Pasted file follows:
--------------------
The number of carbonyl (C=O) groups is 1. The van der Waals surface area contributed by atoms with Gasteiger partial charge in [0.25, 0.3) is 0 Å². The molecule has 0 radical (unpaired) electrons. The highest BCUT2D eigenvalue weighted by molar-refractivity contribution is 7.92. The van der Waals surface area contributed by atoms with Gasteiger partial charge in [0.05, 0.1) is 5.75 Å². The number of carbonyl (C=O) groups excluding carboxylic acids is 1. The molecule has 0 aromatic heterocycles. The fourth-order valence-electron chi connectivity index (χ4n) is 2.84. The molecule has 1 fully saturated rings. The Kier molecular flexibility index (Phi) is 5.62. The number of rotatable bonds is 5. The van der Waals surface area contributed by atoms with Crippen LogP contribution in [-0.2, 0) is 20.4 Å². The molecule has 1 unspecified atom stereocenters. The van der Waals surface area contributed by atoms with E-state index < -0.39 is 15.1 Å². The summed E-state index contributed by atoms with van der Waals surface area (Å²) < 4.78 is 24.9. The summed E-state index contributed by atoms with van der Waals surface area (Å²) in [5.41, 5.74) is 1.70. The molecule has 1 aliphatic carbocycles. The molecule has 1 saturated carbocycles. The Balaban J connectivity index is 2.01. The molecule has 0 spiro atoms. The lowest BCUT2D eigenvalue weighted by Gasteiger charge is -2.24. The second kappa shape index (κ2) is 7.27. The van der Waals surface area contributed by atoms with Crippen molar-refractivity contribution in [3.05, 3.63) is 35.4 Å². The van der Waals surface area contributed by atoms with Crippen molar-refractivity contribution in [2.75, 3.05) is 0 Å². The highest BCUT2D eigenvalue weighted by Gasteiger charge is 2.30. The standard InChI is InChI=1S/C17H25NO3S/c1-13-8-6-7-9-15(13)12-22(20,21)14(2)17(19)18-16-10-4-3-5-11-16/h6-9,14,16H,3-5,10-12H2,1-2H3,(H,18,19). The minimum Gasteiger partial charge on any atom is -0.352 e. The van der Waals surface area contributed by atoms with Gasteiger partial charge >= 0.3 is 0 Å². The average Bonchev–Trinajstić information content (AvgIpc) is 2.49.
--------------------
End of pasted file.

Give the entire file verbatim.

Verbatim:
The number of carbonyl (C=O) groups is 1. The van der Waals surface area contributed by atoms with Gasteiger partial charge in [0.25, 0.3) is 0 Å². The molecule has 0 radical (unpaired) electrons. The highest BCUT2D eigenvalue weighted by molar-refractivity contribution is 7.92. The van der Waals surface area contributed by atoms with Gasteiger partial charge in [0.05, 0.1) is 5.75 Å². The number of carbonyl (C=O) groups excluding carboxylic acids is 1. The molecule has 0 aromatic heterocycles. The fourth-order valence-electron chi connectivity index (χ4n) is 2.84. The molecule has 1 fully saturated rings. The Kier molecular flexibility index (Phi) is 5.62. The number of rotatable bonds is 5. The van der Waals surface area contributed by atoms with Crippen LogP contribution in [-0.2, 0) is 20.4 Å². The molecule has 1 unspecified atom stereocenters. The van der Waals surface area contributed by atoms with E-state index < -0.39 is 15.1 Å². The summed E-state index contributed by atoms with van der Waals surface area (Å²) < 4.78 is 24.9. The summed E-state index contributed by atoms with van der Waals surface area (Å²) in [5.41, 5.74) is 1.70. The molecule has 1 aliphatic carbocycles. The molecule has 1 saturated carbocycles. The Balaban J connectivity index is 2.01. The molecule has 0 spiro atoms. The lowest BCUT2D eigenvalue weighted by Gasteiger charge is -2.24. The second kappa shape index (κ2) is 7.27. The van der Waals surface area contributed by atoms with Crippen molar-refractivity contribution in [3.05, 3.63) is 35.4 Å². The van der Waals surface area contributed by atoms with Crippen molar-refractivity contribution in [2.75, 3.05) is 0 Å². The highest BCUT2D eigenvalue weighted by Gasteiger charge is 2.30. The standard InChI is InChI=1S/C17H25NO3S/c1-13-8-6-7-9-15(13)12-22(20,21)14(2)17(19)18-16-10-4-3-5-11-16/h6-9,14,16H,3-5,10-12H2,1-2H3,(H,18,19). The minimum Gasteiger partial charge on any atom is -0.352 e. The van der Waals surface area contributed by atoms with Gasteiger partial charge >= 0.3 is 0 Å². The average Bonchev–Trinajstić information content (AvgIpc) is 2.49.